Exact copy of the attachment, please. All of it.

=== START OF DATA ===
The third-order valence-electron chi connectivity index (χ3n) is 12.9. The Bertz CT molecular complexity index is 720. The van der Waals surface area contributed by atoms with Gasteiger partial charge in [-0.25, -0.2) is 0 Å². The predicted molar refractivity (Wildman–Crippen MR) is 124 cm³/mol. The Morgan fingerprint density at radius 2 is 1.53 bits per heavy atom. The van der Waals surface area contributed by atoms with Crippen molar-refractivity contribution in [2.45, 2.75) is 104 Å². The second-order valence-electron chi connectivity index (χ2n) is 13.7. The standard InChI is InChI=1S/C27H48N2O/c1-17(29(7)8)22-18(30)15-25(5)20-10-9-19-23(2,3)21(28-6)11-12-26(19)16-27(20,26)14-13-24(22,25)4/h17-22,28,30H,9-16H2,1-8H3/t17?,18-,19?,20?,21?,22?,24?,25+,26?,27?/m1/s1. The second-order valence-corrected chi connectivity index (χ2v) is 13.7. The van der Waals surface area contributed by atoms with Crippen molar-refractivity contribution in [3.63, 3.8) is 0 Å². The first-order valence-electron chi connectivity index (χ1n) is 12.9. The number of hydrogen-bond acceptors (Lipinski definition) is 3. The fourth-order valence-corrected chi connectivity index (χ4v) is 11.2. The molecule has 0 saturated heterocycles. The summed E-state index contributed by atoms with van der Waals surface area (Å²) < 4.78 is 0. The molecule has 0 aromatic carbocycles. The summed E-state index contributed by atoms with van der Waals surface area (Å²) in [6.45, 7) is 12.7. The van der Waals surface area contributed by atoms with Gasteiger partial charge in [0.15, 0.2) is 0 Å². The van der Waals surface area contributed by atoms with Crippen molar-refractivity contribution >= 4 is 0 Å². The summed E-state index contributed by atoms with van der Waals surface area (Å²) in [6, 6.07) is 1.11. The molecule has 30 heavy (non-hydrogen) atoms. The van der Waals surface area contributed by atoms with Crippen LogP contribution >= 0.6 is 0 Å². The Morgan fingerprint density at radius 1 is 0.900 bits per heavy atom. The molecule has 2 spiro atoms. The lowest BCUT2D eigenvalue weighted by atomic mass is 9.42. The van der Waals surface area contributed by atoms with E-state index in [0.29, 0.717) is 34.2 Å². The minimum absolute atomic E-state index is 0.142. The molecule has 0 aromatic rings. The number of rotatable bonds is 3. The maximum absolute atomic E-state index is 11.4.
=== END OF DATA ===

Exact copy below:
The third-order valence-electron chi connectivity index (χ3n) is 12.9. The Bertz CT molecular complexity index is 720. The van der Waals surface area contributed by atoms with Gasteiger partial charge in [-0.25, -0.2) is 0 Å². The predicted molar refractivity (Wildman–Crippen MR) is 124 cm³/mol. The Morgan fingerprint density at radius 2 is 1.53 bits per heavy atom. The van der Waals surface area contributed by atoms with Crippen molar-refractivity contribution in [2.45, 2.75) is 104 Å². The second-order valence-electron chi connectivity index (χ2n) is 13.7. The standard InChI is InChI=1S/C27H48N2O/c1-17(29(7)8)22-18(30)15-25(5)20-10-9-19-23(2,3)21(28-6)11-12-26(19)16-27(20,26)14-13-24(22,25)4/h17-22,28,30H,9-16H2,1-8H3/t17?,18-,19?,20?,21?,22?,24?,25+,26?,27?/m1/s1. The second-order valence-corrected chi connectivity index (χ2v) is 13.7. The van der Waals surface area contributed by atoms with Crippen molar-refractivity contribution in [3.63, 3.8) is 0 Å². The first-order valence-electron chi connectivity index (χ1n) is 12.9. The number of hydrogen-bond acceptors (Lipinski definition) is 3. The fourth-order valence-corrected chi connectivity index (χ4v) is 11.2. The molecule has 0 saturated heterocycles. The summed E-state index contributed by atoms with van der Waals surface area (Å²) < 4.78 is 0. The molecule has 0 aromatic carbocycles. The summed E-state index contributed by atoms with van der Waals surface area (Å²) in [6.45, 7) is 12.7. The van der Waals surface area contributed by atoms with Gasteiger partial charge in [0.15, 0.2) is 0 Å². The van der Waals surface area contributed by atoms with Crippen molar-refractivity contribution >= 4 is 0 Å². The summed E-state index contributed by atoms with van der Waals surface area (Å²) in [6, 6.07) is 1.11. The molecule has 30 heavy (non-hydrogen) atoms. The van der Waals surface area contributed by atoms with Crippen LogP contribution >= 0.6 is 0 Å². The Morgan fingerprint density at radius 1 is 0.900 bits per heavy atom. The molecule has 2 spiro atoms. The lowest BCUT2D eigenvalue weighted by atomic mass is 9.42. The van der Waals surface area contributed by atoms with E-state index in [0.29, 0.717) is 34.2 Å². The minimum absolute atomic E-state index is 0.142. The molecule has 0 aromatic rings. The number of rotatable bonds is 3. The maximum absolute atomic E-state index is 11.4.